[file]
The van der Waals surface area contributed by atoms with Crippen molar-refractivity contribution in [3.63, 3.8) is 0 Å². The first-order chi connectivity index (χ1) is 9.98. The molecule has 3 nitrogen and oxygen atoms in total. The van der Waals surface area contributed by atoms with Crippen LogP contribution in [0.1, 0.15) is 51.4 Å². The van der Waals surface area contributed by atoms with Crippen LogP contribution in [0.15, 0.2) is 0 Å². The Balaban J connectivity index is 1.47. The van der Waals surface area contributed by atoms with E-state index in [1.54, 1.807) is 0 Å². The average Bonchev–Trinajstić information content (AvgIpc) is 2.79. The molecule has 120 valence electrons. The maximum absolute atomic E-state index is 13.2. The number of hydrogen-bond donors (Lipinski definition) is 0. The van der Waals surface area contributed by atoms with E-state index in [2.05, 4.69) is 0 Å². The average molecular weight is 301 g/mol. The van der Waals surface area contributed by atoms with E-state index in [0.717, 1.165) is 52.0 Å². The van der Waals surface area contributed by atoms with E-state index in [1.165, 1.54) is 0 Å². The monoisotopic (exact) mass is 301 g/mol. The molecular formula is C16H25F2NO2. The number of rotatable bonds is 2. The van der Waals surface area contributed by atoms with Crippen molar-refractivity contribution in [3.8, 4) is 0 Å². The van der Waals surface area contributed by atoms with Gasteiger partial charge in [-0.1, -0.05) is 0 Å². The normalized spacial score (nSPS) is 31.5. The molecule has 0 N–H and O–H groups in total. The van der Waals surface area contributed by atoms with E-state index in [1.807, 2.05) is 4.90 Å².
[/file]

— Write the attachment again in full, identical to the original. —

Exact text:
The van der Waals surface area contributed by atoms with Crippen molar-refractivity contribution in [3.63, 3.8) is 0 Å². The first-order chi connectivity index (χ1) is 9.98. The molecule has 3 nitrogen and oxygen atoms in total. The van der Waals surface area contributed by atoms with Crippen LogP contribution in [0.1, 0.15) is 51.4 Å². The van der Waals surface area contributed by atoms with Crippen LogP contribution in [0.15, 0.2) is 0 Å². The Balaban J connectivity index is 1.47. The van der Waals surface area contributed by atoms with E-state index in [1.54, 1.807) is 0 Å². The average Bonchev–Trinajstić information content (AvgIpc) is 2.79. The molecule has 120 valence electrons. The maximum absolute atomic E-state index is 13.2. The number of hydrogen-bond donors (Lipinski definition) is 0. The van der Waals surface area contributed by atoms with E-state index in [2.05, 4.69) is 0 Å². The average molecular weight is 301 g/mol. The van der Waals surface area contributed by atoms with E-state index in [0.717, 1.165) is 52.0 Å². The van der Waals surface area contributed by atoms with E-state index in [1.165, 1.54) is 0 Å². The monoisotopic (exact) mass is 301 g/mol. The molecular formula is C16H25F2NO2. The number of rotatable bonds is 2. The van der Waals surface area contributed by atoms with Crippen molar-refractivity contribution in [3.8, 4) is 0 Å². The van der Waals surface area contributed by atoms with Gasteiger partial charge in [-0.1, -0.05) is 0 Å². The normalized spacial score (nSPS) is 31.5. The molecule has 0 N–H and O–H groups in total. The van der Waals surface area contributed by atoms with E-state index in [1.807, 2.05) is 4.90 Å².